The Young Boy and the Sea

Mom had never caught a fish.  Well, that’s not true.  She’d caught a few freshwater cats back home on the lake with Dad.  He’d even insisted that she be beside him when the picture was snapped of him and his personal best 41 lb. channel catfish.  He said she’d helped him reel it in, but I didn’t much believe that, though I knew she was there.  When I say she had never caught a fish I mean that every time we’ve chartered a boat and crew to take us deep sea fishing off the Atlantic coast of south Florida, she’s never reeled one in.  It became a family tradition years before I knew or cared much for fishing.  Dad would wake us early in the morning and we’d drive up A1A to the Sea Mist III, docked just off East Ocean Blvd. in Boynton Beach.  They’d take us and a few other families on a short four hour sail.  This was no prize fish excursion, just catching yellow tailed snapper, some remora and maybe a flounder every other year.

So when Mom cried out that she’d hooked a big one, I didn’t believe that she was unable of reeling him in.  But then she yelled “Help!” and turned towards me with a look of apprehension and fear.  I secured my own rod and reached for hers to help her readjust and get ready to bring him in by herself.  When she let go, I felt the true weight of her fish and wondered if even I’d have the strength for this fight.  Her face insisted I must.  I jammed the end of the rod into my hip and prepared to start cranking, but there was a sudden jerk and a drastic bend in the pole.  A member of the crew—young, tanned, tattooed—jumped over the bench behind me and grabbed high on the pole near the bend.

“You got it?” he said.

I shook my head yes.

“Everybody listen up,” he shouted to the other moms and dads and children with their lines hanging over the side of the ship.  “I need you to reel those lines in as fast as you can.”  A pause.  “Right now!” he shouted.

He looked down at me.  “Alright, hold on tight,” he said.  “We’ve got to make it to the front.”

We were at the back of the boat.  Twelve to fifteen other rods stood between me and the front of the boat.  I could feel the fish continuing to swim and pull on the line with slow, steady bursts of energy and I wondered when we’d start reeling.

“Now, everybody sit down on the bench behind you,” the deck hand ordered, “and lift your poles above us.  We’ve got to walk under you.”

With a firm grip on the top of my pole he started forward and together we ducked under the poles that draped over us like palm branches.  All eyes were on me.  He led me to the front of the boat, dragging the taut line beside us.  At the front of the boat there was a slender plank that reached out over the top of the sea.  He instructed me to lead the fish around that by walking up with the pole on the left side and down with the pole on the right.  He let go of the pole and again I felt the mighty strength of the fish.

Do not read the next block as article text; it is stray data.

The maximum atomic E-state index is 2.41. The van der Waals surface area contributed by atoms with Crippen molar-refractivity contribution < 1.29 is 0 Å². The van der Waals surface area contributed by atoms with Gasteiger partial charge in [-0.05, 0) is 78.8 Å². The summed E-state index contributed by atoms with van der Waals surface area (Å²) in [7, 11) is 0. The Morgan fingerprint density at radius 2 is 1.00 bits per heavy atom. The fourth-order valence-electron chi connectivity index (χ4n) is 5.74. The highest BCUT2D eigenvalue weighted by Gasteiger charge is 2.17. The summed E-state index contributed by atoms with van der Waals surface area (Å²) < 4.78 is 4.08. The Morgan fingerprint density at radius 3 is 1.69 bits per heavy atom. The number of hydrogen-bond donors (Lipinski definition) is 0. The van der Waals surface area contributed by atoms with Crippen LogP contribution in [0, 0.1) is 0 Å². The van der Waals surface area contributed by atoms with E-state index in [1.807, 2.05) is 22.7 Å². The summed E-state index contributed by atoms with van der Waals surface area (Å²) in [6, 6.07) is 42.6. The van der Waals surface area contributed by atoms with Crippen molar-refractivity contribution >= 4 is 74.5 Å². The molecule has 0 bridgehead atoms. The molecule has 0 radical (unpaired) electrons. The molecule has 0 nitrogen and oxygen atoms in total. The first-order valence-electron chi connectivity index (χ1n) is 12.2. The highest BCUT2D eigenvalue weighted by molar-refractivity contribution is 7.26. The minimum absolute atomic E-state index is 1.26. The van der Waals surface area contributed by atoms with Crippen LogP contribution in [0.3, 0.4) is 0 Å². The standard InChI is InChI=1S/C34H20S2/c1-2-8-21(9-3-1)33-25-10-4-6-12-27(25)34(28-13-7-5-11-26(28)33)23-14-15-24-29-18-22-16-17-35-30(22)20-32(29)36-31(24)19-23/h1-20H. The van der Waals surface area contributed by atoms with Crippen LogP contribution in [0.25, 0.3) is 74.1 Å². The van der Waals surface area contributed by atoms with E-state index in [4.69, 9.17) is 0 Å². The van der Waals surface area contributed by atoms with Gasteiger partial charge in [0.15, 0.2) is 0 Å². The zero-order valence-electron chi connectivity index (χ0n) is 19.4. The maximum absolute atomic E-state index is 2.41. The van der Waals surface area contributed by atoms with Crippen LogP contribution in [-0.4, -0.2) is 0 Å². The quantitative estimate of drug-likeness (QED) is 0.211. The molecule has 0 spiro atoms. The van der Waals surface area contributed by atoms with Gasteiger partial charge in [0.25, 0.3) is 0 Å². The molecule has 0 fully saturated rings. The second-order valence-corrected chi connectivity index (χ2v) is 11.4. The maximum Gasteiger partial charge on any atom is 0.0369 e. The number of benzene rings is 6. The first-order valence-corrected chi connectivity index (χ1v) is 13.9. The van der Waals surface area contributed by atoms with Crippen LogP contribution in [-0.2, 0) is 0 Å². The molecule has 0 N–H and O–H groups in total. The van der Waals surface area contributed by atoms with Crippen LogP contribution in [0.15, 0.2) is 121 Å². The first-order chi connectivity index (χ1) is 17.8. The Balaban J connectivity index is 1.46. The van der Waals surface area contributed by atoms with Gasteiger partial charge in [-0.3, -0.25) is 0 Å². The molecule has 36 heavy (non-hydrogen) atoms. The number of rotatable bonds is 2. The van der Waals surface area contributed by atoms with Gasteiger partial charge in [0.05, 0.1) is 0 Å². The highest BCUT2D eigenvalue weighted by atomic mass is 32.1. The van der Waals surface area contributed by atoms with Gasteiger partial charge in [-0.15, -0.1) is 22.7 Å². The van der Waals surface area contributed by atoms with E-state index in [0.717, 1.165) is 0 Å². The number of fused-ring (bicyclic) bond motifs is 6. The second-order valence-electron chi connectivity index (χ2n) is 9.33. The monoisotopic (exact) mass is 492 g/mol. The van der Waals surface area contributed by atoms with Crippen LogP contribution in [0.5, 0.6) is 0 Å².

No one was fishing on the other side of the boat and when I arrived he told me I had all the room I needed to reel the hell outta that fish.  I started reeling and for several minutes my forearms burned under the strain of reeling and pulling.  At times the line came easily.  Other times the reel screamed as the fish fought hard.  I tried to rest from reeling and pull with the rod like I’d seen Dad do, but the deckhand would say, “Keep reeling.”

The line went slack and I was certain it had snapped and the fish, though wounded, had won.  In a furious moment that is remembered only as a rapid blur, the deckhand shouted, “DON’T STOP!” and reached for the end of my pole.  The line felt dead though and in my confusion I saw a giant purple, blue and silver fish splash from below the surface, no farther than four feet from the side of the Sea Mist III.

“Hold on!” he yelled.

The shining fish, at least three or four feet in length jumped.  Behind him sprang the open jaws of a brown shark with a head the size of a ten gallon bucket.  He clamped onto the side of the fish and they went down together.  There was a final tug on the line and bend in the pole and then the line snapped.

I turned to the deck hand in giddy disbelief and he slapped me on the back.

“That was at least an eight foot tiger shark, my man!”

There was no disappointment in me, for what I’d witnessed sufficiently replaced the loss of the giant fish.

“He was running,” he said.

I looked up at him.

“When the shark started chasing that fish, he darted in towards the boat to hide.  That’s why you felt the loose line and thought he was gone.  That’s the only time fish will swim towards the boat.”


2 responses to this post.

  1. Posted by Adam on April 21, 2010 at 2:04 am

    Holy Crap! I can’t believe you saw a shark gobble up a huge fish! Man

  2. That is so freaking cool!

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